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Sara Jane Olson Pleads Guilty, Then Backtracks

November 04, 2001

Re "Judge May Reject Olson Guilty Plea," Nov. 2: It is frustrating watching the "progress" of the Kathleen Soliah/Sara Jane Olson case. We see someone who got caught up in a bad place--even Patty Hearst got caught up in it for a while--who obviously realized the error of her ways and rehabilitated herself. I'm not proposing that Olson be released with no punishment, but the vindictiveness of the local authorities appears to be more closely related to their own past frustrations than any present or future threat.

Wouldn't it be better to use our resources to search out and prosecute terrorists who actually have plans to blow up and kill people now rather than someone who has shown that she is no longer a threat to anyone? What a waste of time and resources if this has to go through trial.

Sandra Sutherland

Encinitas

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I read with interest your Nov. 1 story regarding Olson pleading guilty to two charges of attempting to explode a destructive device with the intent to commit murder. I worked the Hollywood Patrol Division in 1975. I used to stop to eat at the same International House of Pancakes on Sunset Boulevard where the bomb was placed under the police car. I worked with the officers who were targeted by the bomb makers for no other reason than that they were two police officers out doing their job in the community to make it a better place.

The 1975 incident was one of the few times in my career that I was truly scared, because it very easily could have been my black and white that had been targeted. I remember looking at the photographs of the bomb and realizing that the only reason the officers were not killed or seriously injured was because the homemade detonator failed. After that, LAPD officers went through a vehicle-check drill every time we left our cars out of sight. That drill was a part of our lives for a very long time.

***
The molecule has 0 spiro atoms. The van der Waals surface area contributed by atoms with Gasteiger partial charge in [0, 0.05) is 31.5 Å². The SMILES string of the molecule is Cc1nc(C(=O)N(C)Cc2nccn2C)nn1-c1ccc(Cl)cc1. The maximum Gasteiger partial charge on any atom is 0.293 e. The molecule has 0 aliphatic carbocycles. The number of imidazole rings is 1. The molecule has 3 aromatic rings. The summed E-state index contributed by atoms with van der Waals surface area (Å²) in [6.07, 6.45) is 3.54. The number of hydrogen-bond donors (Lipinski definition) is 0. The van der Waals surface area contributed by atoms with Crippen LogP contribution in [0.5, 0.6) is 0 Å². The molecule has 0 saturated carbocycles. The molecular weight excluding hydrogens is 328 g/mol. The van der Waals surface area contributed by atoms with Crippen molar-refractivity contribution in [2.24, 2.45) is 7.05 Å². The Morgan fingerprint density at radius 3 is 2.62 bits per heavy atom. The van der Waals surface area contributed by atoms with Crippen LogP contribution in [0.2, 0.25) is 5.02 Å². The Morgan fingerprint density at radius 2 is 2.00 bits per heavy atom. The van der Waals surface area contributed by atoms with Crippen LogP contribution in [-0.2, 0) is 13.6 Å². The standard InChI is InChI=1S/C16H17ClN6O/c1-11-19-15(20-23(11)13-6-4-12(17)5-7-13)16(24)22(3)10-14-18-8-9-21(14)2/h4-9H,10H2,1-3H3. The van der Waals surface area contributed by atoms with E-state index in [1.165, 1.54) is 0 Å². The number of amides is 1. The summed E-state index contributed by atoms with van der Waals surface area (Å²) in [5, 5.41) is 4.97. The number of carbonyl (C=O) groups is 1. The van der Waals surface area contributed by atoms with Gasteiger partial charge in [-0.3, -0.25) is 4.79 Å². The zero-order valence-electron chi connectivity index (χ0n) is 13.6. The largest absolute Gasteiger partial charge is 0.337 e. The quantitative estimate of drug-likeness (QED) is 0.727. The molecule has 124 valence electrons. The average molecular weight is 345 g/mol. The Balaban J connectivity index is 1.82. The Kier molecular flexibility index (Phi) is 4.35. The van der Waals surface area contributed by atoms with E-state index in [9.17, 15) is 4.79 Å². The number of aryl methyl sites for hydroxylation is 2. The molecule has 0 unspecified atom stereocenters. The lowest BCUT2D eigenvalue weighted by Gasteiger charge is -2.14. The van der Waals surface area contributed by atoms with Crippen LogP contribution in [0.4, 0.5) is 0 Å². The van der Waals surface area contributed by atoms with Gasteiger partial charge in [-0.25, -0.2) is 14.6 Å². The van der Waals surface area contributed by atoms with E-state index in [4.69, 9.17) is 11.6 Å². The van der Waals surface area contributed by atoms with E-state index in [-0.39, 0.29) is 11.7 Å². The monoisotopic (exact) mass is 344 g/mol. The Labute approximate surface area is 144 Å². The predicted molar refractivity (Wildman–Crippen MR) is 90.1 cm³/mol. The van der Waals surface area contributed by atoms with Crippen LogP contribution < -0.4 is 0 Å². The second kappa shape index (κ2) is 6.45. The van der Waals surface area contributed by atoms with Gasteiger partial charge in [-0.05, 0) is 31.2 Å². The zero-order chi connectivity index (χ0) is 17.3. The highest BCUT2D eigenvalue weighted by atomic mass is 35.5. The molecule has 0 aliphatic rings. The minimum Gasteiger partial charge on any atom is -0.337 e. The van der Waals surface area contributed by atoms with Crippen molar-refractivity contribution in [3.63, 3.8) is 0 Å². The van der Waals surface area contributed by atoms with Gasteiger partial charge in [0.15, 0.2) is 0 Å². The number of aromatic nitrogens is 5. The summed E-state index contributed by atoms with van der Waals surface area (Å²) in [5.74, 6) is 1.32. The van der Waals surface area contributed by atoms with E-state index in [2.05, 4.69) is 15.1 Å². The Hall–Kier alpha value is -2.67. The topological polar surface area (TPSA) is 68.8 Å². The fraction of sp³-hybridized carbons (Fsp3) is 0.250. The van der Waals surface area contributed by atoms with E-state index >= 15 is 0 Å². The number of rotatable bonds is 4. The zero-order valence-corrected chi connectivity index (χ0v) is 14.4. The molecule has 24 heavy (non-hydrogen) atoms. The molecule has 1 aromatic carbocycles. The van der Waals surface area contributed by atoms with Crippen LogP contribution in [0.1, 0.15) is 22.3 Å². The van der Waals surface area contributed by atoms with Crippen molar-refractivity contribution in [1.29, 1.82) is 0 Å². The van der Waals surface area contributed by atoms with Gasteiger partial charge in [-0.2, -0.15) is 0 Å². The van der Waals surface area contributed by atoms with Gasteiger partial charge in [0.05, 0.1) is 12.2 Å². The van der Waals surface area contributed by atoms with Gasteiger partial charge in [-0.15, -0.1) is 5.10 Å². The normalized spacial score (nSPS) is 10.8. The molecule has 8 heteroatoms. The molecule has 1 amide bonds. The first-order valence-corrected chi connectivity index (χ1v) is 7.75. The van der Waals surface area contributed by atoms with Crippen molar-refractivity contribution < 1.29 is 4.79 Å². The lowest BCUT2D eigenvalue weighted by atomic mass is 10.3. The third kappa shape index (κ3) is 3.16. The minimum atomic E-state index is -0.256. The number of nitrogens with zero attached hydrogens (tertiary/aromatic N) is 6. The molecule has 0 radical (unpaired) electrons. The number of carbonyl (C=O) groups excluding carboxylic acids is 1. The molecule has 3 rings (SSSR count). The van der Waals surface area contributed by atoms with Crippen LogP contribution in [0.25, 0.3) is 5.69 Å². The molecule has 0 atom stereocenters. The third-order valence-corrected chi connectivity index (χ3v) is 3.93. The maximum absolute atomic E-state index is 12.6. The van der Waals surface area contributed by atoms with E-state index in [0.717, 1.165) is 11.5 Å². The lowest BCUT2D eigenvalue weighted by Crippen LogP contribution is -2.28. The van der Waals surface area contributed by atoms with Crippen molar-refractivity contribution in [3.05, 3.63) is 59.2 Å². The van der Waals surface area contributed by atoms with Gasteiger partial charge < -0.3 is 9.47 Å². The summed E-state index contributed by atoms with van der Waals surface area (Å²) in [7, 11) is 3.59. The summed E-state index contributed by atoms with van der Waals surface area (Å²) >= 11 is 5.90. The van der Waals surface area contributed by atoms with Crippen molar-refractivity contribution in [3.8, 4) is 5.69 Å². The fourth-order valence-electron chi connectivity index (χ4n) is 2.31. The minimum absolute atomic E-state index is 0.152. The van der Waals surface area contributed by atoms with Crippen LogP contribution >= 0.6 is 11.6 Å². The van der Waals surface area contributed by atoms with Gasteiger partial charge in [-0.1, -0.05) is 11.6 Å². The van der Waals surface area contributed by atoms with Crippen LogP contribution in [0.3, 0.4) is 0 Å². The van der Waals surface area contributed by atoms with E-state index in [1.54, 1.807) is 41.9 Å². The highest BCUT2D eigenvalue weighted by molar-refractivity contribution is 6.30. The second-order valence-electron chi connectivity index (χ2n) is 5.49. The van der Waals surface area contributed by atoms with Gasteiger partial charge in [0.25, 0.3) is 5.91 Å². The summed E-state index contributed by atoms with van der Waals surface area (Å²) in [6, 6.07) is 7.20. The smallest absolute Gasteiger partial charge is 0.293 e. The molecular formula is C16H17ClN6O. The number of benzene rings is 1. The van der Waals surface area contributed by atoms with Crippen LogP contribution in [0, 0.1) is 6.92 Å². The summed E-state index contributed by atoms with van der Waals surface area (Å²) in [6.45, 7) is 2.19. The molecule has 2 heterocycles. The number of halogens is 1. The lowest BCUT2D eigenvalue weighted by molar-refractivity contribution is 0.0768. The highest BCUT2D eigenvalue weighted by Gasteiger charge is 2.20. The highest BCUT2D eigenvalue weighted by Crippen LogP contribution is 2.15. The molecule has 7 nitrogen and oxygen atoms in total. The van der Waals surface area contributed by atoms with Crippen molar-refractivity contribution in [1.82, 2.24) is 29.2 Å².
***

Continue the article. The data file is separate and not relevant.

Olson now expects people to believe she pleaded guilty because she could not get a fair trial and that she is innocent, stating, "I pleaded to something of which I am not guilty." Pleading guilty in a court of law means "I did it." Olson had the best attorneys, friends who raised the $1-million bail and the passing of 25 years to dull the memories of witnesses. She is guilty and still refuses to accept the responsibility for her actions. I think I could have finally put the whole matter behind me if she had pleaded guilty and then told the media, "I did it and I am sorry." I guess that was too much to ask.

Ronald W. Bergmann

Deputy Chief, LAPD

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I am dumbfounded by Olson's plea-bargain. She said "guilty" to the charges against her in order to avoid a life sentence; this is understandable. However, she said outside the courtroom that she is innocent of all charges brought against her but felt that she wouldn't get a fair trial at this time. Therefore, she lied to the court in her plea of guilty. The biggest lie (to me, anyway) is hiding her true identity when she fled to Minnesota almost three decades ago in order to avoid prosecution. If she is so innocent, she should have proved it by going through a trial. She said that after Sept. 11, the jury would be prejudiced against terrorists (and she was accused of being one), but it was she and her defense attorneys who kept delaying the trial for various and sundry reasons--before the Sept. 11 disaster.

Mamoru Ohashi

Monterey Park

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